I liked the clip. I’m not sure it lives up to the headline Buzzfeed gave it, but I relate to Kai’s sentiments. I’m also a San Francisco native, originally from Bernal Heights, which is a Mission satellite neighborhood. I too pine, oddly, for the days when I fell asleep listening to Hells Angels revving motors and, more sweetly, the sounds of gospel music from the now-defunct church catty-corner from my mother’s house.

But this clip may not do much to convince the unsympathetic about why anyone should care about the kind of change that has now all but taken over San Francisco’s once-working-class and and economically mixed neighborhoods. Let’s not beat around the bush: here’s a sampling of an uncharitable reaction to Kai from another soccer-playing native San Franciscan who was never fully convinced by the whole brouhaha over the pick-up pitch argument.

  • He romanticizes the loud motorcycle bar, give me a break

  • “The wealth is directly related to people’s displacement from their homes” Weak argument. The real issue is the eviction laws (specifically Ellis Act), not wealth/gentrification.

  • He says: “20th & Mission, um…not alot has changed” Hmmm, dude’s already weakened his position

  • “Dia de los Muertos street art juxtaposed with luxury restaurant + luxury condos on top.” Weak again.

  • Turf soccer field: “Not until it got nice did the permits start coming” No shit, no insight here.

  • On Natives vs Tech worker soccer incident: “Instead of deciding to play with us they decided to play on half the field… so there’s still this segregation of people”. No, weak assessment again. When you play pick up soccer you can generally include everyone. Though it’s not all that fun to play with kids so gotta draw a line somewhere. But more so those tech workers came that night to have a team practice. It wasn’t the time to switch to pick up and include everyone in some utopian gesture. So the solution of playing separately but sharing the overall field was a good solution. Not, as we are lead to believe, evidence of class segregation. Its more accurate to say it was evidence of team play vs. pick-up.

  • He says: “If you know something is wrong, you can’t just accept it for what it is. And if there’s a law in place that shouldn’t be in place, change it.”  Finally we get to something good and useful. I support this.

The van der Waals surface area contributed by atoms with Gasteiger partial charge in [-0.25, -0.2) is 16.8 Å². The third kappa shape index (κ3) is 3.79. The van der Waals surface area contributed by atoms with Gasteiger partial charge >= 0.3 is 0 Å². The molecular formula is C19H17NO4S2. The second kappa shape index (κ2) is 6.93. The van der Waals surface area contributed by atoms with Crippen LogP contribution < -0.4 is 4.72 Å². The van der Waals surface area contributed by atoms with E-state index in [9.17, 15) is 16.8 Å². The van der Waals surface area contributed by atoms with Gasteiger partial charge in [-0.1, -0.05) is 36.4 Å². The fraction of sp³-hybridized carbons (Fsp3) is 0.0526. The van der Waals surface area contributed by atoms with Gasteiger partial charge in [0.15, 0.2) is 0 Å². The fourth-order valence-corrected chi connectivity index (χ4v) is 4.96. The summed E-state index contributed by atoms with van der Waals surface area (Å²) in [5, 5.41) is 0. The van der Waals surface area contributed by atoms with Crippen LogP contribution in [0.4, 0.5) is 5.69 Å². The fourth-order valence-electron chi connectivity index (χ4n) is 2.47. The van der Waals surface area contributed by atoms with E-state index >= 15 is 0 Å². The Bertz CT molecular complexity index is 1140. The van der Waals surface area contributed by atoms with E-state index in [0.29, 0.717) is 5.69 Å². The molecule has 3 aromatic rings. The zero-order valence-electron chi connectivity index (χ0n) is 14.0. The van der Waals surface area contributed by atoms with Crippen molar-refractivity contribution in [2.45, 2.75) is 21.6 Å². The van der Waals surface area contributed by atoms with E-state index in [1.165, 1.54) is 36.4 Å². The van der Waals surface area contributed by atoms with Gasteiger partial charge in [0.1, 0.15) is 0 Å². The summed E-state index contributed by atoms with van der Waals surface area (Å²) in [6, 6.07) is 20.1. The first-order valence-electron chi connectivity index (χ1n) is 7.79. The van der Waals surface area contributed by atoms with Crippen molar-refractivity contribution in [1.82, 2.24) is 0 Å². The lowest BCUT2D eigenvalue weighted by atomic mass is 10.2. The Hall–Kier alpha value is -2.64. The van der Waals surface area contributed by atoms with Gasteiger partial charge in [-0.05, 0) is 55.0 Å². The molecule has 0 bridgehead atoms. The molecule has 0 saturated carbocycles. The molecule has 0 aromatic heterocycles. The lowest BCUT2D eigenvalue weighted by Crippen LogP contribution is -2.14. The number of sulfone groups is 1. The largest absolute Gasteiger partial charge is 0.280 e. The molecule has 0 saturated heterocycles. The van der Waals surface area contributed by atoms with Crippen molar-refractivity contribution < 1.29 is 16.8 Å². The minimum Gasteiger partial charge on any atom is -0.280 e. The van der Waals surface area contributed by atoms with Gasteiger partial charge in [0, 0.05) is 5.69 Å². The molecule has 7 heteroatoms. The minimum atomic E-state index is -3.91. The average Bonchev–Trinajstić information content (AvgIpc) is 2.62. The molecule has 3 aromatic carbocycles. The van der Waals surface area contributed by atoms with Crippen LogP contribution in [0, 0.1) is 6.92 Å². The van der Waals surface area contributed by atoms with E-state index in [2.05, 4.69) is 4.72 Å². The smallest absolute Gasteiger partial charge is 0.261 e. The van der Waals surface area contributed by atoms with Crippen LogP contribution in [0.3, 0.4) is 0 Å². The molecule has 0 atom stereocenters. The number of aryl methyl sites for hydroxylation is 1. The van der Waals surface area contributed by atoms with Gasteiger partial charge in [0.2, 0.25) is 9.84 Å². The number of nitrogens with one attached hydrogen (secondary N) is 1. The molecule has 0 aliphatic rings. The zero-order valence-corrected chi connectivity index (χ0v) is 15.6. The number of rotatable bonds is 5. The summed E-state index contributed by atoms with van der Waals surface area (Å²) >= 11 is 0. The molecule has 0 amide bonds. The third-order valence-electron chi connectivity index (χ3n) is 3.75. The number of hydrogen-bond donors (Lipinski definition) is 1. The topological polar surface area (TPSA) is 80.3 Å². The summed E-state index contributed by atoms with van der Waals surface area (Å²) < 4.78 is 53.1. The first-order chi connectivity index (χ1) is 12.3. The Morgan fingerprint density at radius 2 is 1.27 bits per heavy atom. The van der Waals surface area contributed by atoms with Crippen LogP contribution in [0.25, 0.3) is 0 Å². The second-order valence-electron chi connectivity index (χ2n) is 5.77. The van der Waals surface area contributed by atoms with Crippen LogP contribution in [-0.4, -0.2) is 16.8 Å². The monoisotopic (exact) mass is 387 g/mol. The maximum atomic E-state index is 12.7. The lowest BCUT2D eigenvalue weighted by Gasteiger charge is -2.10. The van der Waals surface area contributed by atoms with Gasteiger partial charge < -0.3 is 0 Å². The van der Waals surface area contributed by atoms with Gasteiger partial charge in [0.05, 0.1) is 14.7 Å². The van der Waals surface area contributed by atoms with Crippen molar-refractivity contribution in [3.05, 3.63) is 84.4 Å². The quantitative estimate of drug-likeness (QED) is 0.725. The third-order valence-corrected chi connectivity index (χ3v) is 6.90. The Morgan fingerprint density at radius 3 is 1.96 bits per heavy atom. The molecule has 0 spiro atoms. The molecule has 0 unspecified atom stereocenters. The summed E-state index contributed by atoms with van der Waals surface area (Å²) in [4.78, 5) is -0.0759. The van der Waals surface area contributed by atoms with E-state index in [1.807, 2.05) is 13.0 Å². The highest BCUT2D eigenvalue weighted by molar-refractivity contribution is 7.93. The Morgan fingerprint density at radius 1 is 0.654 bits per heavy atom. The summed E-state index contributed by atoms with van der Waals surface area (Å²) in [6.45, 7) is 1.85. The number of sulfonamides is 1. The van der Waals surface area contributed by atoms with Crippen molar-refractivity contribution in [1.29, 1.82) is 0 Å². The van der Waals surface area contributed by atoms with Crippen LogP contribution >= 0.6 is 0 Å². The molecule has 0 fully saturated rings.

• Dude has to tighten up his argument and get to the crux if he wants to be a community leader. Otherwise he just ends up railing against vague malevolent forces of change. Don’t get caught on the wrong side of change. Change is going to happen. Don’t resist it, learn how to harness and direct it.

To which I say, Damn, some of those are pretty good points. Most of them are arguable, at the least. There’s really no need to rehash what the soccer pitch row did and didn’t represent — much time spent on that already here and here and here . But there’s one thing I think my friend missed in this reaction: the validity and value of Kai’s memories of the way things were. Here’s what I would say if someone made a video of me standing on my corners pointing at the new high-end businesses (I’m accepting invitations btw):

Some people talk about all the new restaurants and bars and expensive property like it’s just a net gain for the neighborhood. Like things were blighted, and now they’re better. But you have to understand that the Mission wasn’t blighted. That could have been true of somewhere else, but not here. There were a lot of great mom and pop businesses here, and they’ve been replaced by things that cater solely to a luxury market. I’m not saying you can stop that kind of change, but showing the changes can maybe help people relate to the sense of loss we feel — those of us who grew up around here — and think twice before assuming that fancier is better. 

My memories are not fantasies, though the new money seems to mock them. The worst thing about the soccer pitch fight wasn’t who got to play at what time and where. It was that painful moment, when someone off camera throws a “who gives a shit about the neighborhood” into the mix. In that moment, all the weight of “progress” and the power and privilege of new money came down like a giant eraser on the stories, passions, triumphs, and pain of a neighborhood that thought it existed.

Turns out, you don’t matter at all, the new millionaires seem to tell us. Oh, but we’ll hang on to some Dia de los Muertos tchotchkes. That stuff looks kinda cool.